Should We Follow The Gospel? Reading Mark


According to tradition, the author, Mark is not an apostle himself. Not one of the original disciples, but rather the follower of one of them. Traditionally, he's supposed to be the disciple of Peter .... We don't know exactly where this Mark was or where he actually wrote. However, tradition places him at Rome, but one more tradition also has him located at Alexandria, and it may be the case that the story that we call Mark's gospel, which supposedly derived from Peter, is also an example of this passing on of an oral tradition. It owes its history to Mark, whether Mark is the person who actually wrote it down or not.


Why is the Gospel of Mark important, in early Christianity?

Mark's is the first of the written gospels. It's really the one that establishes... the life of Jesus as a story form. It develops a narrative from his early career, through ...the main points of his life and culminat[es] in his death. And, as such, it sets the pattern for all the later gospel traditions. We know that both Matthew and Luke used Mark, as a source in their composition and it's also probable that even John knew something of Mark in tradition. So, Mark is really the one that sets the stage for all the later Christian gospel writings.

The Gospel According to Mark (Greek: τὸ κατὰ Μᾶρκον εὐαγγέλιον, to kata Markon euangelion), the second book of the New Testament, is one of the four canonical gospels and the three synoptic gospels. It was traditionally thought to be an epitome (summary) of Matthew, which accounts for its place as the second gospel in the Bible, but most scholars now regard it as the earliest of the gospels.[1][2] Most modern scholars reject the tradition which ascribes it to Mark the Evangelist, the companion of Peter, and regard it as the work of an unknown author working with various sources including collections of miracle stories, controversy stories, parables, and a passion narrative.[3]

Mark tells of the ministry of Jesus from his baptism by John the Baptist to his death and burial and the discovery of the empty tomb – there is no genealogy or birth narrative, nor, in the original ending at chapter 16, any post-resurrection appearances. It portrays Jesus as a heroic man of action, an exorcist, healer and miracle worker. Jesus is also the Son of God, but he keeps his identity secret, concealing it in parables so that even the disciples fail to understand. All this is in keeping with prophecy, which foretold the fate of the messiah as Suffering Servant. The gospel ends, in its original version, with the discovery of the empty tomb, a promise to meet again in Galilee, and an unheeded instruction to spread the good news of the resurrection.[4]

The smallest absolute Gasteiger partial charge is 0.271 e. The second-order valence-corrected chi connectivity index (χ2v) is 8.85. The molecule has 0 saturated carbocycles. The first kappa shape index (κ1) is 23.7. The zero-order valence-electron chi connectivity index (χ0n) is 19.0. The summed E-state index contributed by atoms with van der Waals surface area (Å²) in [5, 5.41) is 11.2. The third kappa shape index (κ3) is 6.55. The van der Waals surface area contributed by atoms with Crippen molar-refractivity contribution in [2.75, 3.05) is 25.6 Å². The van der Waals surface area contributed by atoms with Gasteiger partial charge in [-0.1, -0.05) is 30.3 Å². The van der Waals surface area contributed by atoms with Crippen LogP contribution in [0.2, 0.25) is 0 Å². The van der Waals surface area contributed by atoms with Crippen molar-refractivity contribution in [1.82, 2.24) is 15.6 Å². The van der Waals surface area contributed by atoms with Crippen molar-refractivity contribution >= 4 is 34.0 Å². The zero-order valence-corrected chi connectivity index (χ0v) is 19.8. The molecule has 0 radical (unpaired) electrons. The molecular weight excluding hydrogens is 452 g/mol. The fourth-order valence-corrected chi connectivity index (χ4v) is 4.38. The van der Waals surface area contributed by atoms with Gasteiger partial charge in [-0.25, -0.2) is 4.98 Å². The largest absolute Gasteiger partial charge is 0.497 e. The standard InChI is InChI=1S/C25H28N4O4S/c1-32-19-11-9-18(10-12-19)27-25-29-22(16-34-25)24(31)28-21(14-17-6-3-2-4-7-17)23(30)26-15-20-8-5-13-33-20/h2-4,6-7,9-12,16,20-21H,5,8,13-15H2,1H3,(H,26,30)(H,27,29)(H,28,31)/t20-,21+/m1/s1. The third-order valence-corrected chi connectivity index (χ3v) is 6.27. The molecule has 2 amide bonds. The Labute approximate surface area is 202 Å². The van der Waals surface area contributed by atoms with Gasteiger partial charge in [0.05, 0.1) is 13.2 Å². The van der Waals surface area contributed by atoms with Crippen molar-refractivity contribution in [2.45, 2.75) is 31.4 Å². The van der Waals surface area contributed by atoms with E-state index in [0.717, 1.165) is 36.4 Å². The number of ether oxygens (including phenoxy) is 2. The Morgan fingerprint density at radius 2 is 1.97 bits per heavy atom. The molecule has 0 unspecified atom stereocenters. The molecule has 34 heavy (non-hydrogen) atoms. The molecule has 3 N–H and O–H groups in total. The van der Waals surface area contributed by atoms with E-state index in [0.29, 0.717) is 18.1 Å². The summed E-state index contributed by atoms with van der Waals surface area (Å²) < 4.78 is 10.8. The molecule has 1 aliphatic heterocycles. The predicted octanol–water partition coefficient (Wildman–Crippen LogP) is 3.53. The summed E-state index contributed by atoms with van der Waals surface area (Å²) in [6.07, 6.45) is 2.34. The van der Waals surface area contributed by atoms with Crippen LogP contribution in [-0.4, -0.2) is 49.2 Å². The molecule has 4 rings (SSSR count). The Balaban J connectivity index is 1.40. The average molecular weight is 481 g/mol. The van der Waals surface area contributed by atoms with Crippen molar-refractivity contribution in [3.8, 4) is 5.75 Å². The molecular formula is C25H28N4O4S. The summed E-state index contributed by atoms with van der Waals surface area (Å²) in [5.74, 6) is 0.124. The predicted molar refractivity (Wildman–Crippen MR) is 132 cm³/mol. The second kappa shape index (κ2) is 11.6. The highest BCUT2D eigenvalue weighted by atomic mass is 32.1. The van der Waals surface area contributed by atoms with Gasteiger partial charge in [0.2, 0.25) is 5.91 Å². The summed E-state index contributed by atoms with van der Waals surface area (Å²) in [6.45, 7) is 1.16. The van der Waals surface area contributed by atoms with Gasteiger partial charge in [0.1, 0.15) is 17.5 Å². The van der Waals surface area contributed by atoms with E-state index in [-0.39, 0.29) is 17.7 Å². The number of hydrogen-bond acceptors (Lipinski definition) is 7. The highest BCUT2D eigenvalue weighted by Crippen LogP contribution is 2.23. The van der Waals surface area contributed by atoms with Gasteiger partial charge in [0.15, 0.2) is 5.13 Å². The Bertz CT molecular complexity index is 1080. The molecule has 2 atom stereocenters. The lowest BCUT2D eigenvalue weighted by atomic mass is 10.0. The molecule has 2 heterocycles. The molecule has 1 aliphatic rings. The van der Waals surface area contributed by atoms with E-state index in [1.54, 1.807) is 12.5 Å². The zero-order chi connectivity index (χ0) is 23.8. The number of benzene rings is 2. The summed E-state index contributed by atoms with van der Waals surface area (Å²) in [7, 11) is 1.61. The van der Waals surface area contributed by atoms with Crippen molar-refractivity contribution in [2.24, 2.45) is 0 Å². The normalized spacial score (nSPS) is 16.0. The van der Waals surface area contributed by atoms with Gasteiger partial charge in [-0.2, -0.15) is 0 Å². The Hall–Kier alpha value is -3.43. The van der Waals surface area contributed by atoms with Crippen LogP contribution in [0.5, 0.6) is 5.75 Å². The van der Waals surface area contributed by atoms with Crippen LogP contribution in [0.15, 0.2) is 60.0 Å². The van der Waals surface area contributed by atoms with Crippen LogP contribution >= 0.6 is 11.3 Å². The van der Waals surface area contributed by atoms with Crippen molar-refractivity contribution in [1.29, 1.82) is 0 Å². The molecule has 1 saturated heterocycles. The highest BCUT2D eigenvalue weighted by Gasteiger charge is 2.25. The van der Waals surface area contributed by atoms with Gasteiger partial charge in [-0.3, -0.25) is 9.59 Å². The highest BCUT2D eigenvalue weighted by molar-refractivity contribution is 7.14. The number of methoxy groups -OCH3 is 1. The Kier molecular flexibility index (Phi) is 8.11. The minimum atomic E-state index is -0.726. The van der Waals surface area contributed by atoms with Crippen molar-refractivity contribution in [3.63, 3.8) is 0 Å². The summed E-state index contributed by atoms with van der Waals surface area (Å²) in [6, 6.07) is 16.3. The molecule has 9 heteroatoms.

Date of Composition

The majority of scholarship places Mark's Gospel as the first to be composed. In order to properly date the Gospel it is important to consider the dating timeframe of all the Synoptics. If Luke is considered to be the latest of the Gospels, then it is important to date his Gospel first. The dating of Luke first depends on the dating of Acts which succeeds Luke (cf. Luke 1:1-4; Acts 1:1). Because the book of Acts has an abrupt ending with Paul waiting to go before Caesar, the best explanation is that Luke wrote it up to the events that had taken place. This would place the composition of Acts in the early Sixties. With this in mind, Luke could be placed in the late Fifties to early Sixties, Matthew in the mid to late Fifties, and Mark in the early to mid Fifties. These dates are debatable and have a certain degree of elasticity to them, but for the stated reasons they seem the most likely to the present author.

Location, Purpose and Audience

Unlike the date of the Gospel, there is considerable agreement (even amongst the church fathers) as to the location from which John Mark composed his Gospel. Rome is usually named as both the city from which Mark wrote his Gospel and the church to whom it was originally intended. Many scholars also conclude that Mark's presence in "Babylon" suggests that he was in Rome with Peter (1 Pet 5:13). Papias plainly states that "Peter mentions Mark in his first Epistle, and that he composed this [Gospel] in Rome itself." Clement of Alexandria also associates Mark with Peter in Rome. Mark's usage of Latin words may also help to support the idea of Roman composition (e.g. khnoV = census 12:14; fragelloun = flagellare 15:15). The Rufus in 15:21 is often connected with the Rufus in Rome (Rom 16:13). Lastly, Mark also explains certain Aramaic words or phrases which the Romans would not have naturally been able to understand. Curated from The Gospel of Mark.

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